Yes, gun stores are ‘essential’ businesses | Lott

By John R. Lott, Jr.
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Are Gun Stores ‘Essential’ Businesses?

Yes, especially when jails and prisons are releasing inmates early.

Law-abiding citizens want the right to buy a gun, especially in the midst of a pandemic. Police have stopped responding to many 911 calls, and massive numbers of inmates are being released early from prison. If shortages become more severe or if lots of police fall ill, chaos may very well ensue. People would rather be safe than sorry.

If the police can’t be there to provide protection, people are far safer if they have a gun when confronted by a criminal. That is particularly true for the most vulnerable citizens, such as women and the elderly.

But many state governments across the country, from California to New York, are classifying gun shops as “non-essential” and ordering them to close. Some express deep concern with gun sales at this time. Senator Chris Murphy (D., Ct.) tweeted that it is “so sickening” that people want to “to stockpile assault weapons, instead of food, to get ready for the coming Coronavirus civil war.”

A surprising exception is Illinois, where on Friday Democratic governor J. B. Pritzker included firearm and ammunition suppliers on the list of “essential businesses and operations.”

The danger of the coronavirus for cops is understandable. Telecommuting isn’t an option for them, and their jobs were already dangerous. Police departments in MichiganTexasColorado, and Pennsylvania are ordering their officers not to respond to certain calls. Despite this policy, officers across the country in such cities as AtlantaBostonChicagoDetroit, and Los Angeles have already contracted the virus.

Even masks, goggles, and gloves might not be enough to protect police in the rough-and-tumble process of making arrests.

Citizens are being asked to avoid coming to police stations in order to limit their interactions with officers. Instead, they are supposed to visit department websites. Police departments refer to this as “coronavirus exposure mitigation.”

The risk of contagion is particularly great within the close quarters of prisons, so police are limiting the number of new arrests in order to avoid bringing infected individuals into them. But state governments are going a step further and even releasing prisoners that they deem to be at high risk of infection.

On Sunday the New York City jail system announced that 46 individuals (including 17 staff members) had tested positive for the coronavirus. To stop the spread, 56 Rikers Island nonviolent offenders have already been let go. Dozens of more releases were announced on Sunday.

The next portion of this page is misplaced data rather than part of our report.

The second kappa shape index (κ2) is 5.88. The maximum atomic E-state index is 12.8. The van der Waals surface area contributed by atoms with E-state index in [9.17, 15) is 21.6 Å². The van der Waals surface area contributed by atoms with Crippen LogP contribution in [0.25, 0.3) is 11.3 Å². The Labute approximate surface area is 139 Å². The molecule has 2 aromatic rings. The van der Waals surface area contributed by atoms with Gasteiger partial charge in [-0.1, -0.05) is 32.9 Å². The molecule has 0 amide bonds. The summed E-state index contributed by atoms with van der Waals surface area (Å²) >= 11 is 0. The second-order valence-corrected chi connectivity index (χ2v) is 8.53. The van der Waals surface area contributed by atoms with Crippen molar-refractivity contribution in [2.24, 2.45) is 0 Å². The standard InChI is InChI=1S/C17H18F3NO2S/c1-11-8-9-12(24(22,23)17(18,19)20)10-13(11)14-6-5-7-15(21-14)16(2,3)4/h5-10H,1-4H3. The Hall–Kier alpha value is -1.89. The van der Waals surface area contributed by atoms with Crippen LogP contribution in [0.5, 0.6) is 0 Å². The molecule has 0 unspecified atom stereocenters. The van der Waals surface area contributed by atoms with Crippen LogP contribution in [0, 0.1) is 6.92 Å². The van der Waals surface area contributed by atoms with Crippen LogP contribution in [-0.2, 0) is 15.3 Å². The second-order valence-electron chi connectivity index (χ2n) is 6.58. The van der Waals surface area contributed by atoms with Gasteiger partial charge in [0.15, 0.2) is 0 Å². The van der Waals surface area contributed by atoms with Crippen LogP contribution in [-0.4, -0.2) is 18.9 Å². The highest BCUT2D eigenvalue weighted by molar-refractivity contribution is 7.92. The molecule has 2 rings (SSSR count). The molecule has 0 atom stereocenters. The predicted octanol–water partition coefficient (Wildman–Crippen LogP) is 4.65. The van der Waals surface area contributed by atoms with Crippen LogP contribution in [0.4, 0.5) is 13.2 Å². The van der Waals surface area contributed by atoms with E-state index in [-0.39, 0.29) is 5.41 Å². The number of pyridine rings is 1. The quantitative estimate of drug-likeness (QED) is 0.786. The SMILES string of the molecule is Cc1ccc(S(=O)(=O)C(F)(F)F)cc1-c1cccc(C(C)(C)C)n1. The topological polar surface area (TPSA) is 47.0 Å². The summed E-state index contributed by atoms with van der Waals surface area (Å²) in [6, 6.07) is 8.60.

The Los Angeles County jail system, despite having no confirmed cases, reduced the number of inmates by over 1,000 in the last two weeks. Ohio’s Cuyahoga County jail, which includes Cleveland, also released several hundred prisoners.

There may not be any zombie apocalypse in store for us, but many people are anticipating they might have to fend for themselves. In the 21 days from February 23 to March 15, Ammo.com saw a 309 percent increase in ammunition-sales revenue compared with the preceding three-week period. The greatest sales growth occurred in states with the most reported coronavirus cases. Bordering states also experienced dramatic increases, perhaps because people knew that the virus was on their doorstep.

The resulting run on gun stores has overwhelmed the gun background-check system. Gun sales would be even higher, but licensed dealers have told me that they are getting busy signals when they try to contact the relevant federal and state agencies and they are having an “impossible” time completing background checks.

While police are normally extremely important in stopping crime, officers realize that they virtually always arrive at the crime scene after the crime has occurred. Even in better times, there is rarely more than one on-duty officer for every thousand Americans. PoliceOne, a 450,000-member private organization of police (380,000 full-time active and 70,000 retired officers), surveyed its members and found that 77 percent believed that legally armed citizens are extremely or very important in reducing crime rates.

With police cutting back their efforts and inmates are being released from prison, it is prudent for Americans to take responsibility for the safety of themselves and their families. Hopefully, people won’t need guns any more than they do in ordinary times. But in these precarious times, even some of the most anti-self-defense Democrats realize that closing gun stores isn’t going to do anything to reassure people.

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JOHN R. LOTT JR. is the president of the CRIME PREVENTION RESEARCH CENTER and the author most recently of THE WAR ON GUNS.